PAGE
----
The furore surrounding Multiplex vs Cleveland Bridge has thrown the spotlight on the TCC, which after a bad patch is now winning the hearts of litigants
The Technology and construction court is one of only two courts in the country that provides a specialised jurisdiction to one industry. Since its origin in the 19th century as the Official Referee's Court, it has gone through a large number of changes. The recent ones have led to a vast improvement, and made it well suited to the construction and engineering business and professions.
The origin of the official referee, contrary to popular belief, had nothing to do with the football pitch. It was a court to which technical matters were referred officially by other courts. This sometimes happened because the referring court felt unqualified to rule on the dispute. As a result it was often dealing with the minutiae of damages or account claims and it had no independent jurisdiction.
As it evolved, it began to acquire a life of its own, so that by the 1960s and 1970s it was well established in its own right. Three senior circuit judges, Stabb, Fay and Hawser, in London, secured it an enviable reputation for quality. Official referee courts became established outside London. However, as time marched on, the waiting lists got longer and complex cases sometimes took three to four years to resolve, even though by the mid-1990s there were eight official referees in London.
The civil procedural rules were introduced in 1996 and contained special rules for the TCC, as it became known. That, and the introduction of statutory adjudication, contributed to a decline in TCC business. The rules tended to "front-load" the cost of litigation, while some parties found that adjudication was such an advantageous or searing experience that the prospect of litigation or even arbitration became unattractive. Of course, a great benefit of adjudication was rapid (if rough) justice. Another problem, at least for the London TCC judges, was a real concern as to the suitability of at least one of the judges.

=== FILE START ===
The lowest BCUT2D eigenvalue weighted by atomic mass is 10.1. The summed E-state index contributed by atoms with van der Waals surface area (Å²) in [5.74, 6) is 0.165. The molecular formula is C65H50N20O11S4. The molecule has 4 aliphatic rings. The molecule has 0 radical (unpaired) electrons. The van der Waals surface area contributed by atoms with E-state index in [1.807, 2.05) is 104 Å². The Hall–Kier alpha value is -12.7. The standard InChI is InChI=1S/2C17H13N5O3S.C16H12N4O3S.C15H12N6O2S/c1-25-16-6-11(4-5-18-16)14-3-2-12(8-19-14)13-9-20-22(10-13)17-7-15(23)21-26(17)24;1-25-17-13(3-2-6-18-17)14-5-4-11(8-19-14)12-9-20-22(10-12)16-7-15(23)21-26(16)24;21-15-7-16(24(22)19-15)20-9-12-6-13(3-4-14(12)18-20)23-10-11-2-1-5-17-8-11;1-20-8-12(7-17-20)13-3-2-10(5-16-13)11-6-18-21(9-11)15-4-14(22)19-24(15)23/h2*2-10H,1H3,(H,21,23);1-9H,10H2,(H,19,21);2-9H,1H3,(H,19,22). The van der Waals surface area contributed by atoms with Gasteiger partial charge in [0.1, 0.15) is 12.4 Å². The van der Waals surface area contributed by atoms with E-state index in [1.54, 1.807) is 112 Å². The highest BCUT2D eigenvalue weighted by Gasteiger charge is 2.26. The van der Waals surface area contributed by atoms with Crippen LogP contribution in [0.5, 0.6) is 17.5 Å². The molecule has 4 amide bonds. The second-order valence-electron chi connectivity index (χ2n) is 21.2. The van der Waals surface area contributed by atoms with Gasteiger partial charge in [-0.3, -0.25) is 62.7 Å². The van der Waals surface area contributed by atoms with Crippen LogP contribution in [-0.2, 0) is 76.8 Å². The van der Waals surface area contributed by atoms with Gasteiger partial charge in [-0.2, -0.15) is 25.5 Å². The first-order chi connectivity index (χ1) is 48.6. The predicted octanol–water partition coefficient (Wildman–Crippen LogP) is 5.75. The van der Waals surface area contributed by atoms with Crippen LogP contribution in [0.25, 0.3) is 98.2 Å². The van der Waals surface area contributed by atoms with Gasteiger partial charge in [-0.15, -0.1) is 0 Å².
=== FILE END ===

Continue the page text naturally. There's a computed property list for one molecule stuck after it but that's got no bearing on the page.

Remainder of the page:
Over the past few years however, the importance of the TCC has been recognised more than ever. There are two High Court judges in London appointed to the TCC; until last November there had only been one and before the mid-1990s none. Mr Justice Jackson and Mr Justice Ramsay are immensely experienced and very "user friendly". There are five other TCC judges in London and some eight others in major cities. Across the country, the quality is maintained; for instance, judge Frances Kirkham in Birmingham is highly regarded.
Mr Justice Jackson and Mr Justice Ramsay are immensely experienced and very “user friendly”
Another facet of the new-look TCC is the speed with which they deal with the business. The judges have recognised the importance of dealing promptly with the enforcement of, or challenges to, adjudicators' decisions; they are regularly disposed of within four to six weeks. Even full trials are dealt with expeditiously. For instance, the case of Alfred McAlpine Capital Projects Ltd vs Tilebox Ltd related to a claim for liquidated damages for more than £5m; proceedings were started on 20 December 2004; after a trial involving seven witnesses, judgment was given three months later on 25 February 2005. That is by no means the exception.
And while the judges have become more user-friendly, the management and handling of cases has improved. The offices, clerks, associates and judges are accommodating and helpful.
A TCC guide was issued in October 2005, and this explains clearly what parties can expect. The judges are more than willing to encourage settlement; time can be set aside for mediation and indeed there are controversial proposals that court sponsored mediation will soon be available. A system of "early neutral evaluation" is available to parties whereby a judge will express a non-binding view on the issues dividing the parties.
The TCC regularly deals with massive disputes, such as the titanic battle in court seven between Multiplex and Cleveland Bridge over the Wembley stadium which is currently drawing to a close, as well as more modest cases. It can compete on cost, speed and quality with any other form of dispute resolution. Give it a try.
Robert Akenhead QC is a barrister specialising in construction law at Atkin Chambers and joint editor of Building Law Reports